Getting Around Kyoto
The best way to get around Kyoto is by bus and on foot. The abundance of English-language signs and announcements make Kyoto's bus systems easy for visitors to navigate. But all those bus fares can add up, so put on some comfortable shoes and get ready to do some strolling as well. The city's subway can also come in handy, but its two lines don't have the breadth and scope of the bus system. Taxis are also a viable transportation option, especially at night.
Most travelers fly into Osaka's Kansai International Airport (KIX), which is just 60 miles southwest of Kyoto. The fastest and most direct way to get from Kansai International Airport to Kyoto is to take the JR West Airport Express HARUKA train. The trip takes about 75 minutes and costs 3,600 yen (about $32). Alternatively, you can take MK Taxi's Skygate Shuttle from the airport to Kyoto for 4,200 yen (about $37) per person (just remember to book your shuttle at least two days in advance), however because it is a shared service, it can be more time-consuming than if you were to take the train.
Buses are your best bet for getting to and from Kyoto's top attractions. They feature electronic signs and announcements in English, and many leave directly from Kyoto Station's Karasuma stop. The green and white Kyoto City Buses hit most of the city's major sites, but even better are the Raku Buses (routes 100, 101 and 102), operated by the Kyoto City Bus. Raku Buses, which leave from platform D2 at Kyoto Station, will shuttle you quickly between tourist areas, skipping most non-tourist stops. Kyoto City Buses and Raku Buses cost 230 yen (about $2.35) per trip, but you can purchase a one-day bus pass for 600 yen (about $5.50) if you plan on riding a lot (kids younger than 12-ride for half-price). You may purchase bus passes from the bus driver or from the information center outside Kyoto Station. Just remember to enter the bus from the back door, and pay at the front door as you exit the vehicle. If you don't have a pass, make sure you have the correct change.
With only two lines, Kyoto's subway system isn't nearly as extensive as its bus routes. There's the north-south Karasuma Line and the east-west Tozai Line. With the subway, you can bypass some of the street traffic associated with buses and taxis, but you likely won't be able to rely on subways alone. You can reach several top attractions, including Nijo Castle, Gion, the Nanzen-ji Temple as well as downtown Kyoto and the Southern Higashiyama district, home to the Kiyomizu-dera Temple and Sanjusangendo, among other must-sees.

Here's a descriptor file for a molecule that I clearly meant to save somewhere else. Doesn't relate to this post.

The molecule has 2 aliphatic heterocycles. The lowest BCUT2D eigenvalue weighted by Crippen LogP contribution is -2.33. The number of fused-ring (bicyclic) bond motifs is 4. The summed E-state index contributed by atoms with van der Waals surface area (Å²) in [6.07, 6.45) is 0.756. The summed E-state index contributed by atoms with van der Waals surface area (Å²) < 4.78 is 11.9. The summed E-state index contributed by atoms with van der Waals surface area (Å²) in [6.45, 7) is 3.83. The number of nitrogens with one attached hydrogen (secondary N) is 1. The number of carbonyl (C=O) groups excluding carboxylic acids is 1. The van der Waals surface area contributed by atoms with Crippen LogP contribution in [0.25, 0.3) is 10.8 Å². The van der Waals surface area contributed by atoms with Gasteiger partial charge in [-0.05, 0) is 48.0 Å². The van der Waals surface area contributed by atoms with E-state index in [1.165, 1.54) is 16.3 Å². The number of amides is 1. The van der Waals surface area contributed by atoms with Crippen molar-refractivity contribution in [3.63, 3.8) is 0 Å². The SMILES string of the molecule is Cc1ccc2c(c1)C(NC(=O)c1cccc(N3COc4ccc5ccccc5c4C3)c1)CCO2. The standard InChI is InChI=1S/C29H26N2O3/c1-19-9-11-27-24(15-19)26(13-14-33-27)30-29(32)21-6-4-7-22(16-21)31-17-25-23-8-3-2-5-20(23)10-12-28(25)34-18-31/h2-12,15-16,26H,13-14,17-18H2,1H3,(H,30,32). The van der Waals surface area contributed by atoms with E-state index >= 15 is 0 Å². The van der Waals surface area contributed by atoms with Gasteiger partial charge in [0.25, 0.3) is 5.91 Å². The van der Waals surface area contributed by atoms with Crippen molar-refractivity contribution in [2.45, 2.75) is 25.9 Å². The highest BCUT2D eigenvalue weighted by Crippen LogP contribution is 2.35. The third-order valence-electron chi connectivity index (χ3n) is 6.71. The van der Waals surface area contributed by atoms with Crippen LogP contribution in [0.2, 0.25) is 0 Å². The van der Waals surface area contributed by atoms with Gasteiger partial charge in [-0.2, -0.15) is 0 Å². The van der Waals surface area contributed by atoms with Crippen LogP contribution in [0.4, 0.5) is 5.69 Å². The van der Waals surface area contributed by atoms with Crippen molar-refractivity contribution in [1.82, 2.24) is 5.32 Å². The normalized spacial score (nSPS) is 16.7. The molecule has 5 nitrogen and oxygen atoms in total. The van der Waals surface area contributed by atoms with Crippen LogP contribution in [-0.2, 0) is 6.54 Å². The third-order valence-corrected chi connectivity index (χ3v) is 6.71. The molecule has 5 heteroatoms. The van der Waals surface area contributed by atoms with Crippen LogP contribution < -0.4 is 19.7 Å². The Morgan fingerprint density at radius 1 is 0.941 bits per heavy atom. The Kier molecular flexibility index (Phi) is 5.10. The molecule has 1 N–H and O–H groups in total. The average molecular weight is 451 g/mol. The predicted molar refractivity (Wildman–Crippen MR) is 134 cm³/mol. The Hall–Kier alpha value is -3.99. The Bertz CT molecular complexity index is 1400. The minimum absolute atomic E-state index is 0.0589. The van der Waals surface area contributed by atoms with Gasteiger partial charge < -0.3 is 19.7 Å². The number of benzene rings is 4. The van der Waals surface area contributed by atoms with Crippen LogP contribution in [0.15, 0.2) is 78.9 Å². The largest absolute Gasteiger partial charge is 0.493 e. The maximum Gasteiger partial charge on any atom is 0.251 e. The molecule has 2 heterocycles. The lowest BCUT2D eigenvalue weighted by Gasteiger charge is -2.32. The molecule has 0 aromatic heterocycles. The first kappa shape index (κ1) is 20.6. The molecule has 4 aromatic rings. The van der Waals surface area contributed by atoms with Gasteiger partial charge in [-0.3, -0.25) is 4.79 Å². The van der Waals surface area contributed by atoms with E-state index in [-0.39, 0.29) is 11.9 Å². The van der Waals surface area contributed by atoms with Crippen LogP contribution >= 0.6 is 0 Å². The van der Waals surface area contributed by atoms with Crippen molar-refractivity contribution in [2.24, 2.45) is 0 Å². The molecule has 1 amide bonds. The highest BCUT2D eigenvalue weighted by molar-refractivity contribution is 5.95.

Like the buses, the subway features English-language signage and announcements. Subway fares are calculated by distance traveled and range from 210 yen (about $1.85) to 350 yen (about $3.10), with discounts for children. You can buy tickets from the automatic ticket machines located in the subway stations. The subway runs between 5:30 a.m. and 11:30 p.m. daily.
Since public transportation fares can add up quickly, you should plan on doing a fair amount of exploration on foot. And you'll be happy to know that Kyoto boasts plenty of areas that are great for walking. A particularly famous route is the Philosopher's Walk, which will take you along a tree-lined canal pathway and past a number of shrines.
You can hail a taxi in Kyoto from any curb, or you can find one at a hotel or marked taxi stand. Taxis are metered and most drivers know English, though it is always a good idea to keep your hotel's address handy to show the driver. Taxis are available in several different sizes; small taxis can transport up to four passengers while large ones carry five. Though it can vary, most taxis cost 640 yen (less than $6) for the first 2 kilometers (about 1¼ miles). Two trusted taxi companies are MK (topped with a heart logo) and Yasaka (topped with a clover logo). Both MK and Yasaka usually accept credit cards, but you should verify with the driver before hopping in the back seat.
Kyoto is a great place to explore on two wheels when the weather is nice (read: spring and fall). The grid layout of the streets, the bounty of English-language signage and relatively flat terrain make the city extremely easy to navigate on a bike. You can rent a bike starting at 1,000 yen (about $9) a day from the Kyoto Cycling Tour Project, which is a short walk from the north exit of Kyoto Station. During the spring and the fall, biking might even be faster than taking the bus, and let's face it – it's great exercise and a nice way to enjoy Kyoto's outdoor scenery. The Kyoto Cycling Tour Project and J-Cycle are two well-reviewed companies.
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